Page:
Sunday, May 19, 2013

Orange County Intersection



I’m standing on the corner of Valley View and Cerritos Boulevard waiting to cross at the light. I’m thinking about poetry, and the magic that I find in Robert Hass, and wondering what twists and turns of imagination and real events led to something like January. I’m thinking about how alone I felt in the park just a few blocks away, by myself at a picnic table, in the shade of a tree, and how even the school next door was silent with the children inside after recess, and how the small birds picking at the nearby hedge spend their whole life like this, under the sun, surrounded by green and far away noises.

And I’m wondering how a poet describes this intersection, almost a field of asphalt baking in the sun, the way the cars flow through and split off in smooth streams like the red blood cells flowing endless through an artery. The subtle lean of the oncoming cars, sweeping in an arc from the left turn lane that brings their heading right at me before the steady hand below the face maintains the angle of the wheel, and molecules of tire and roller bearing keep their anonymous separation from asphalt and steel spindle and the car completes its quarter circle passage three good steps in front of me. How alone the electron, the vibrating carbon atom caught in a tangled petroleum web forming the stage for this long dance.


black rubber
tire tread
asphalt rough
sun cooking
tire carcass
twists and rolls
contact patch
shape distorting
air pressure
wheel bearings
suspension struts
inside spring
relaxes as
steel body sways
away from the arc
of turn

and we control
all of this
with a certain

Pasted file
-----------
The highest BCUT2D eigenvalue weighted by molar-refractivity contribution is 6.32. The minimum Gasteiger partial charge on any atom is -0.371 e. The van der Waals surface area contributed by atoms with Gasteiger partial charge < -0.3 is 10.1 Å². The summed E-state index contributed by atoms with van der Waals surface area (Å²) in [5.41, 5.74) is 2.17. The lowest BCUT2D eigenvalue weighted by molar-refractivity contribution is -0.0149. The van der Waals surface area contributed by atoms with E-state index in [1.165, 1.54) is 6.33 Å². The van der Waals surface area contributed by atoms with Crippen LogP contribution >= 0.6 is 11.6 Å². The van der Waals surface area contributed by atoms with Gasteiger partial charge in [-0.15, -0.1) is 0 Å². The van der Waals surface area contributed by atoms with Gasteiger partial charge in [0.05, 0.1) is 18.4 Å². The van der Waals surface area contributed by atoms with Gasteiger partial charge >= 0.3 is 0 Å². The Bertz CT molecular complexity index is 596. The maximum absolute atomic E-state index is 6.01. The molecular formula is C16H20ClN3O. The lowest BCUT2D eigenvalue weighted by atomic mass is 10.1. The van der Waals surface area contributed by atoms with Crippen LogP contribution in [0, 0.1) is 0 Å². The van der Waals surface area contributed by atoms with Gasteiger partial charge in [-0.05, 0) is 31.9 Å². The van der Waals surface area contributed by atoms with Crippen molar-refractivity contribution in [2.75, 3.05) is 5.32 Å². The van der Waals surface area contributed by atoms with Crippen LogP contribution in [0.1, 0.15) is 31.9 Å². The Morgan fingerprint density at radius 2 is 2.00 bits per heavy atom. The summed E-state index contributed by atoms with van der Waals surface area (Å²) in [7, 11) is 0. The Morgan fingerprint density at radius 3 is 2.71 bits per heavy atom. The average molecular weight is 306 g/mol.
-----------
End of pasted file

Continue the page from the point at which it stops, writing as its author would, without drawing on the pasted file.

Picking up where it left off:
nonchalance
inches away
from curb and
waiting pedestrian
who thinks how
the four lane flow
splits streams of cars
into three forks
constant globs
some here
some there
like movies of
blood cells streaming
from an artery
into separate veins

meanwhile asphalt
sticky, black
Valley Boulevard
under hot sun
becoming soft
tires mainly
synthetic rubber
a polymer
elastomer
synthesized
from petro-
leum products
come to life
again
for one more dance

Tuesday, May 14, 2013

Sunday, May 12, 2013

Window Frames: A Mothers' Day Post

Old wooden window frames lined the walls
in the rambling two story farm house:
heavy sash windows allowed to raise
by solid lead weights, white woven chord,
stamped metal pulleys at the top of the sash.

Chords worn from years of sliding
over wheels that had long ago ceased to turn
would always snap when an open window
was the thing that seemed to matter the most.

The spring winds smelled of lilac,
washing out the stale smells and memories of winter,
and the best thing that we could do for mother

was to take apart the window frames,
free the pulleys and string new chord,
rub some wax in the sticky places,
and let the windows open again.


Copyright © Frank Kearns 2013